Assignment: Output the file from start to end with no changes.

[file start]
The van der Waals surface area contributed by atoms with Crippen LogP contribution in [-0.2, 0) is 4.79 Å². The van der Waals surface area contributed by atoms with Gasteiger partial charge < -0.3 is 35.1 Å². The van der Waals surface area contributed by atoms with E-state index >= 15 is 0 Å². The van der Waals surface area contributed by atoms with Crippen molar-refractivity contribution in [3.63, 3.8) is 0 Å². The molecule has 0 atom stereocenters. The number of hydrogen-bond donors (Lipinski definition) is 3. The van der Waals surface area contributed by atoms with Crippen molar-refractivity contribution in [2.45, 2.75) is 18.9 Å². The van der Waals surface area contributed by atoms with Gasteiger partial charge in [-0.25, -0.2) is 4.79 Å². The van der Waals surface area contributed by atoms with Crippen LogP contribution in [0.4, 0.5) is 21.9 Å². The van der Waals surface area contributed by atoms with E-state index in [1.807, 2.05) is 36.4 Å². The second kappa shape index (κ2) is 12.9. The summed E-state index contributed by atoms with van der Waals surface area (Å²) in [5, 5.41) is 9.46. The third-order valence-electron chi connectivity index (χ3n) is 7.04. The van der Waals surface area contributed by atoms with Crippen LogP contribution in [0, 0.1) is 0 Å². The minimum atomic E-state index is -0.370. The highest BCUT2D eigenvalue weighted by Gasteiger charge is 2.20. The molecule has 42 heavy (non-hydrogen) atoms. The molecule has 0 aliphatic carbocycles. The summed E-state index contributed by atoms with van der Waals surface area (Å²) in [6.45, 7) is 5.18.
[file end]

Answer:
The van der Waals surface area contributed by atoms with Crippen LogP contribution in [-0.2, 0) is 4.79 Å². The van der Waals surface area contributed by atoms with Gasteiger partial charge < -0.3 is 35.1 Å². The van der Waals surface area contributed by atoms with E-state index >= 15 is 0 Å². The van der Waals surface area contributed by atoms with Crippen molar-refractivity contribution in [3.63, 3.8) is 0 Å². The molecule has 0 atom stereocenters. The number of hydrogen-bond donors (Lipinski definition) is 3. The van der Waals surface area contributed by atoms with Crippen molar-refractivity contribution in [2.45, 2.75) is 18.9 Å². The van der Waals surface area contributed by atoms with Gasteiger partial charge in [-0.25, -0.2) is 4.79 Å². The van der Waals surface area contributed by atoms with Crippen LogP contribution in [0.4, 0.5) is 21.9 Å². The van der Waals surface area contributed by atoms with E-state index in [1.807, 2.05) is 36.4 Å². The second kappa shape index (κ2) is 12.9. The summed E-state index contributed by atoms with van der Waals surface area (Å²) in [5, 5.41) is 9.46. The third-order valence-electron chi connectivity index (χ3n) is 7.04. The van der Waals surface area contributed by atoms with Crippen LogP contribution in [0, 0.1) is 0 Å². The minimum atomic E-state index is -0.370. The highest BCUT2D eigenvalue weighted by Gasteiger charge is 2.20. The molecule has 42 heavy (non-hydrogen) atoms. The molecule has 0 aliphatic carbocycles. The summed E-state index contributed by atoms with van der Waals surface area (Å²) in [6.45, 7) is 5.18.